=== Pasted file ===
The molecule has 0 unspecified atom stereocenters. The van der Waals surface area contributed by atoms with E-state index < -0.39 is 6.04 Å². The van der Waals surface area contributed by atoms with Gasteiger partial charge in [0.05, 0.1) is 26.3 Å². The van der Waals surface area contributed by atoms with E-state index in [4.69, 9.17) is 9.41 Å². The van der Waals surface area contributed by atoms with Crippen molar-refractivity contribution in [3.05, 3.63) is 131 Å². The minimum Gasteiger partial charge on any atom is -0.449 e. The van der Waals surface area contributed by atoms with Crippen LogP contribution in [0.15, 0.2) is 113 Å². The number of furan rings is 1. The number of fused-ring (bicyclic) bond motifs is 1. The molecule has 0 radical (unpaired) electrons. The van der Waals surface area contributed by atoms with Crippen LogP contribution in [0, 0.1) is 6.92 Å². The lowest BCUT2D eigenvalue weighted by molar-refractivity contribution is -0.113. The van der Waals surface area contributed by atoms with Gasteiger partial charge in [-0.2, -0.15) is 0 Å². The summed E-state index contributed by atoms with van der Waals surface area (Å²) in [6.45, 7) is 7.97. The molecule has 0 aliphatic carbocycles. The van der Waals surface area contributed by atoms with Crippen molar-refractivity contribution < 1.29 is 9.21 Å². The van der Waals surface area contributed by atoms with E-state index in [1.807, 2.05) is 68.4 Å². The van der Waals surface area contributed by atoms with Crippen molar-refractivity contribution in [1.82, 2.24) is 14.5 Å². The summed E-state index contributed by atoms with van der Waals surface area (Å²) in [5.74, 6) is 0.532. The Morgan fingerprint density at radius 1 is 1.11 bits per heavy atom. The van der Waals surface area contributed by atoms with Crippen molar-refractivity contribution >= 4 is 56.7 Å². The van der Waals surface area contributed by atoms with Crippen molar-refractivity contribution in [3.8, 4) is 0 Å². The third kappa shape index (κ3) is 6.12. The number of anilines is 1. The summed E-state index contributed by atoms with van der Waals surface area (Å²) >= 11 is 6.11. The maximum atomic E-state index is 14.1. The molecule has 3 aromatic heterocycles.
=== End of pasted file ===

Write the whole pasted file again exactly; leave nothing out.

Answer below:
The molecule has 0 unspecified atom stereocenters. The van der Waals surface area contributed by atoms with E-state index < -0.39 is 6.04 Å². The van der Waals surface area contributed by atoms with Gasteiger partial charge in [0.05, 0.1) is 26.3 Å². The van der Waals surface area contributed by atoms with E-state index in [4.69, 9.17) is 9.41 Å². The van der Waals surface area contributed by atoms with Crippen molar-refractivity contribution in [3.05, 3.63) is 131 Å². The minimum Gasteiger partial charge on any atom is -0.449 e. The van der Waals surface area contributed by atoms with Crippen LogP contribution in [0.15, 0.2) is 113 Å². The number of furan rings is 1. The number of fused-ring (bicyclic) bond motifs is 1. The molecule has 0 radical (unpaired) electrons. The van der Waals surface area contributed by atoms with Crippen LogP contribution in [0, 0.1) is 6.92 Å². The lowest BCUT2D eigenvalue weighted by molar-refractivity contribution is -0.113. The van der Waals surface area contributed by atoms with Gasteiger partial charge in [-0.2, -0.15) is 0 Å². The summed E-state index contributed by atoms with van der Waals surface area (Å²) in [6.45, 7) is 7.97. The molecule has 0 aliphatic carbocycles. The van der Waals surface area contributed by atoms with Crippen molar-refractivity contribution < 1.29 is 9.21 Å². The van der Waals surface area contributed by atoms with E-state index in [1.807, 2.05) is 68.4 Å². The van der Waals surface area contributed by atoms with Crippen molar-refractivity contribution in [1.82, 2.24) is 14.5 Å². The summed E-state index contributed by atoms with van der Waals surface area (Å²) in [5.74, 6) is 0.532. The Morgan fingerprint density at radius 1 is 1.11 bits per heavy atom. The van der Waals surface area contributed by atoms with Crippen molar-refractivity contribution >= 4 is 56.7 Å². The van der Waals surface area contributed by atoms with Crippen molar-refractivity contribution in [3.8, 4) is 0 Å². The third kappa shape index (κ3) is 6.12. The number of anilines is 1. The summed E-state index contributed by atoms with van der Waals surface area (Å²) >= 11 is 6.11. The maximum atomic E-state index is 14.1. The molecule has 3 aromatic heterocycles.